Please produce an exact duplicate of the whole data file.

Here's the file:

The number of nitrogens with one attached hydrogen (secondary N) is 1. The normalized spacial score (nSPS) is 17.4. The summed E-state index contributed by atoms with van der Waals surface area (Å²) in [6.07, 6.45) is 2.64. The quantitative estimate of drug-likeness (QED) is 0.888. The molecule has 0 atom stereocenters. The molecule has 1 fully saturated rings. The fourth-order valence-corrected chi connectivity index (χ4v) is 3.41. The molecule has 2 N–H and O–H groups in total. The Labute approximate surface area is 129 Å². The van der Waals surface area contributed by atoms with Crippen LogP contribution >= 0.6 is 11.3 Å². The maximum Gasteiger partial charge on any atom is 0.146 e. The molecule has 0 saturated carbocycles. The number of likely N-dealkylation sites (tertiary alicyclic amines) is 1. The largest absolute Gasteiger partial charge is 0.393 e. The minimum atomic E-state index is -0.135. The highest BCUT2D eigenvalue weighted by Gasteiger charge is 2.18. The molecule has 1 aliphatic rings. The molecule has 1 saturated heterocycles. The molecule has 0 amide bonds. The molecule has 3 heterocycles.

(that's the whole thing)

The number of nitrogens with one attached hydrogen (secondary N) is 1. The normalized spacial score (nSPS) is 17.4. The summed E-state index contributed by atoms with van der Waals surface area (Å²) in [6.07, 6.45) is 2.64. The quantitative estimate of drug-likeness (QED) is 0.888. The molecule has 0 atom stereocenters. The molecule has 1 fully saturated rings. The fourth-order valence-corrected chi connectivity index (χ4v) is 3.41. The molecule has 2 N–H and O–H groups in total. The Labute approximate surface area is 129 Å². The van der Waals surface area contributed by atoms with Crippen LogP contribution >= 0.6 is 11.3 Å². The maximum Gasteiger partial charge on any atom is 0.146 e. The molecule has 0 saturated carbocycles. The number of likely N-dealkylation sites (tertiary alicyclic amines) is 1. The largest absolute Gasteiger partial charge is 0.393 e. The minimum atomic E-state index is -0.135. The highest BCUT2D eigenvalue weighted by Gasteiger charge is 2.18. The molecule has 1 aliphatic rings. The molecule has 1 saturated heterocycles. The molecule has 0 amide bonds. The molecule has 3 heterocycles.